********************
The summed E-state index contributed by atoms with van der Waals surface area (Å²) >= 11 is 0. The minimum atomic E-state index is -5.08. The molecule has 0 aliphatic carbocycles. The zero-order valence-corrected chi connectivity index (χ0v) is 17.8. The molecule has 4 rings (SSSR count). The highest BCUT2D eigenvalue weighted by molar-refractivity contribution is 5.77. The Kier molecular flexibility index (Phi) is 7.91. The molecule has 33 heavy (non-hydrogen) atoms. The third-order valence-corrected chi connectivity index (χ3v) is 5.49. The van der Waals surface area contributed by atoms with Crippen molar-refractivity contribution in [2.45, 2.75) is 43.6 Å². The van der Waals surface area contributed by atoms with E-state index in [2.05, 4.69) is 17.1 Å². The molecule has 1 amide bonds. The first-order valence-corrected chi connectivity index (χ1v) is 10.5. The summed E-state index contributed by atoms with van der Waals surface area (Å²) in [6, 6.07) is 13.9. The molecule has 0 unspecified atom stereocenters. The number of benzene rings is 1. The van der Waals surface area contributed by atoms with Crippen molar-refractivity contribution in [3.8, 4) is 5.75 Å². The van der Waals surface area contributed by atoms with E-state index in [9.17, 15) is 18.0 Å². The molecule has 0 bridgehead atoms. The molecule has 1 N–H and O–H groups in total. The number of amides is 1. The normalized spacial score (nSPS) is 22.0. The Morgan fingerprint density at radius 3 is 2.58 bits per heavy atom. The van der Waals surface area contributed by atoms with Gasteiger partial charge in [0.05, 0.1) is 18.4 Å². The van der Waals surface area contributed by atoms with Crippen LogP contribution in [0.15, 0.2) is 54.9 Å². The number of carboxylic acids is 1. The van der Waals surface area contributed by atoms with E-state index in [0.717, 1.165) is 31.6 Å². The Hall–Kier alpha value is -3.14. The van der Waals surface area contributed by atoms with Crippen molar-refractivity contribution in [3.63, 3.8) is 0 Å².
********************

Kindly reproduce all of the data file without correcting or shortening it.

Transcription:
The summed E-state index contributed by atoms with van der Waals surface area (Å²) >= 11 is 0. The minimum atomic E-state index is -5.08. The molecule has 0 aliphatic carbocycles. The zero-order valence-corrected chi connectivity index (χ0v) is 17.8. The molecule has 4 rings (SSSR count). The highest BCUT2D eigenvalue weighted by molar-refractivity contribution is 5.77. The Kier molecular flexibility index (Phi) is 7.91. The molecule has 33 heavy (non-hydrogen) atoms. The third-order valence-corrected chi connectivity index (χ3v) is 5.49. The van der Waals surface area contributed by atoms with Crippen molar-refractivity contribution in [2.45, 2.75) is 43.6 Å². The van der Waals surface area contributed by atoms with E-state index in [2.05, 4.69) is 17.1 Å². The molecule has 1 amide bonds. The first-order valence-corrected chi connectivity index (χ1v) is 10.5. The summed E-state index contributed by atoms with van der Waals surface area (Å²) in [6, 6.07) is 13.9. The molecule has 0 unspecified atom stereocenters. The number of benzene rings is 1. The van der Waals surface area contributed by atoms with Crippen molar-refractivity contribution in [3.8, 4) is 5.75 Å². The van der Waals surface area contributed by atoms with E-state index in [9.17, 15) is 18.0 Å². The molecule has 0 bridgehead atoms. The molecule has 1 N–H and O–H groups in total. The number of amides is 1. The normalized spacial score (nSPS) is 22.0. The Morgan fingerprint density at radius 3 is 2.58 bits per heavy atom. The van der Waals surface area contributed by atoms with Gasteiger partial charge in [0.05, 0.1) is 18.4 Å². The van der Waals surface area contributed by atoms with Crippen LogP contribution in [0.15, 0.2) is 54.9 Å². The number of carboxylic acids is 1. The van der Waals surface area contributed by atoms with E-state index in [0.717, 1.165) is 31.6 Å². The Hall–Kier alpha value is -3.14. The van der Waals surface area contributed by atoms with Crippen molar-refractivity contribution in [3.63, 3.8) is 0 Å².